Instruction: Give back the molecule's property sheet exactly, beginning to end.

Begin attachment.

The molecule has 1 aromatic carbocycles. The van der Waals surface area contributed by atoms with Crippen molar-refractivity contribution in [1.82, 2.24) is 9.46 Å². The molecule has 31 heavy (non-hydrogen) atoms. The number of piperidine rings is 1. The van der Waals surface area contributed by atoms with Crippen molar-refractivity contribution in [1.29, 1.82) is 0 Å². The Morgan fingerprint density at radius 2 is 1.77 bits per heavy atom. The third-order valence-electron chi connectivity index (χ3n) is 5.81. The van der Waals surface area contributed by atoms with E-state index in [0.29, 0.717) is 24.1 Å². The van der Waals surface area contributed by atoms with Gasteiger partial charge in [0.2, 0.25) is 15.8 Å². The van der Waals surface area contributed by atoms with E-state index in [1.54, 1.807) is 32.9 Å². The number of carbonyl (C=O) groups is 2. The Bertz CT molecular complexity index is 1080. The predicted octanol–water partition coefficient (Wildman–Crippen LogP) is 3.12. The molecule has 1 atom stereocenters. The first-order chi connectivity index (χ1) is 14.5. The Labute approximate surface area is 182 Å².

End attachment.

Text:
The molecule has 1 aromatic carbocycles. The van der Waals surface area contributed by atoms with Crippen molar-refractivity contribution in [1.82, 2.24) is 9.46 Å². The molecule has 31 heavy (non-hydrogen) atoms. The number of piperidine rings is 1. The van der Waals surface area contributed by atoms with Crippen molar-refractivity contribution in [1.29, 1.82) is 0 Å². The Morgan fingerprint density at radius 2 is 1.77 bits per heavy atom. The third-order valence-electron chi connectivity index (χ3n) is 5.81. The van der Waals surface area contributed by atoms with E-state index in [0.29, 0.717) is 24.1 Å². The van der Waals surface area contributed by atoms with Gasteiger partial charge in [0.2, 0.25) is 15.8 Å². The van der Waals surface area contributed by atoms with E-state index in [1.54, 1.807) is 32.9 Å². The number of carbonyl (C=O) groups is 2. The Bertz CT molecular complexity index is 1080. The predicted octanol–water partition coefficient (Wildman–Crippen LogP) is 3.12. The molecule has 1 atom stereocenters. The first-order chi connectivity index (χ1) is 14.5. The Labute approximate surface area is 182 Å².